Now, the important take home message is that key lifestyle changes and activities that reduce risk or offer protection can easily be incorporated into your daily routine. However, as is the case with dental health, developing good brain health habits is not an absolute guarantee but there is plenty of evidence to suggest that it is definitely a worthwhile investment if you fancy holding on to important functions, like memory, for as long as possible. The brain is constantly changing and our behaviours and our experience can help to shape it at any age.
There is no direct relationship between the extent of injury to the brain or the degree of disease pathology, so the physical signs of disease in the brain, and the clinical manifestations or symptoms of the disease or the brain damage. So, for example, a stroke of a given magnitude can produce profound functional impairment in one patient while having minimal effect on another. Furthermore, researchers have found that about 25% of people who, during autopsy, fulfil pathological criteria for Alzheimer’s disease are actually clinically intact during life. That means that they functioned normally without any perceptible symptoms of dementia. So some people are resilient.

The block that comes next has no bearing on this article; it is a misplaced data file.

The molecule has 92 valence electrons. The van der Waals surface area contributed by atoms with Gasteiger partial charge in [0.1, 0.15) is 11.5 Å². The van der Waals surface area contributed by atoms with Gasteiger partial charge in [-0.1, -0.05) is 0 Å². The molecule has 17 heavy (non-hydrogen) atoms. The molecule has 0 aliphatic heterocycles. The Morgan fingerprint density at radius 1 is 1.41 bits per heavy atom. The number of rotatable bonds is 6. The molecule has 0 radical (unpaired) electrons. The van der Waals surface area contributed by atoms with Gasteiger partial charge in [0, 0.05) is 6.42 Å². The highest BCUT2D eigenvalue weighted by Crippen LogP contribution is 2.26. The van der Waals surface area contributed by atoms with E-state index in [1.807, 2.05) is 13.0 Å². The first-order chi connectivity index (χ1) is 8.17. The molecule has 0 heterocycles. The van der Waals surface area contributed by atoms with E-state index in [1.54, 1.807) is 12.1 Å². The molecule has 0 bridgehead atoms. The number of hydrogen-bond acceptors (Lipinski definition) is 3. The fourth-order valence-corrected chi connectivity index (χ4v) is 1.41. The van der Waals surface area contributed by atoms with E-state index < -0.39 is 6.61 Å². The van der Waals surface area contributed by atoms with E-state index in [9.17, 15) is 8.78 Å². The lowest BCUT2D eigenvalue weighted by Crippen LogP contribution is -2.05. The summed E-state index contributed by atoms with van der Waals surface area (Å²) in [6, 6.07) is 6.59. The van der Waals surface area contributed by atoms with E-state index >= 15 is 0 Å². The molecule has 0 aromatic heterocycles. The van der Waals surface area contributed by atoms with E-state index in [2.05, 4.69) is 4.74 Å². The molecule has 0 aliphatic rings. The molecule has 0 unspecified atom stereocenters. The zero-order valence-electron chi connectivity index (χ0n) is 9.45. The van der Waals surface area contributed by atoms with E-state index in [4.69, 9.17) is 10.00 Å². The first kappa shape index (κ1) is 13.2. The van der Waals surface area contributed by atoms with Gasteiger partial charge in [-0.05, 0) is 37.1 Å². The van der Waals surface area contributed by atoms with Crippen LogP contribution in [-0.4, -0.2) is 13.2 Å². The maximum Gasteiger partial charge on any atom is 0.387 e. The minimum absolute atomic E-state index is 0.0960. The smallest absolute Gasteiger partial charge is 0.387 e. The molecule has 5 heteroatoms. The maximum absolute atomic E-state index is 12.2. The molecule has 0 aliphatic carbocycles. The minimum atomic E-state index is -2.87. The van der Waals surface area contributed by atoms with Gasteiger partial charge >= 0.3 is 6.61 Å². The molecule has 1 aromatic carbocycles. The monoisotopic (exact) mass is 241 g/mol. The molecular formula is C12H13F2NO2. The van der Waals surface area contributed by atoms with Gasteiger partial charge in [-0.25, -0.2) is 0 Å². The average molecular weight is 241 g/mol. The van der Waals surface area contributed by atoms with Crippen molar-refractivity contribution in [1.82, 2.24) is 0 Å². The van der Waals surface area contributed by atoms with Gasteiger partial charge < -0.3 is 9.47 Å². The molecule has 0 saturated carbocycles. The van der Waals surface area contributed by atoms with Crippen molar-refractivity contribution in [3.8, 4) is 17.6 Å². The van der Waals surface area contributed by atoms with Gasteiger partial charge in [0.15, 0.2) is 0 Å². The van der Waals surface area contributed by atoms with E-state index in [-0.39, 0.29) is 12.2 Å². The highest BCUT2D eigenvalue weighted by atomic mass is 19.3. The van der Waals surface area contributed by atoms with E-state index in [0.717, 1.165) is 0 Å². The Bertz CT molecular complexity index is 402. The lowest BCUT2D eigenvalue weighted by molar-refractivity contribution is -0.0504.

They have a better ability to maintain brain function as they age even if they develop the physical damage associated with dementia. Research tells us that this resilience, known also as cognitive reserve, is linked to lifestyle factors including education and carrying out stimulating tasks. Now, researchers interested in understanding how education and stimulating activities interact to contribute to cognitive reserve followed 488 older adults who were taking part in the Bronx healthy ageing study. Stimulating activities that the people in the study engaged in included reading, writing, crossword puzzles, games, discussions, and even playing music. Over the course of the five year study 101 people develop dementia. But what the researchers found surprised them, and it continues to surprise me.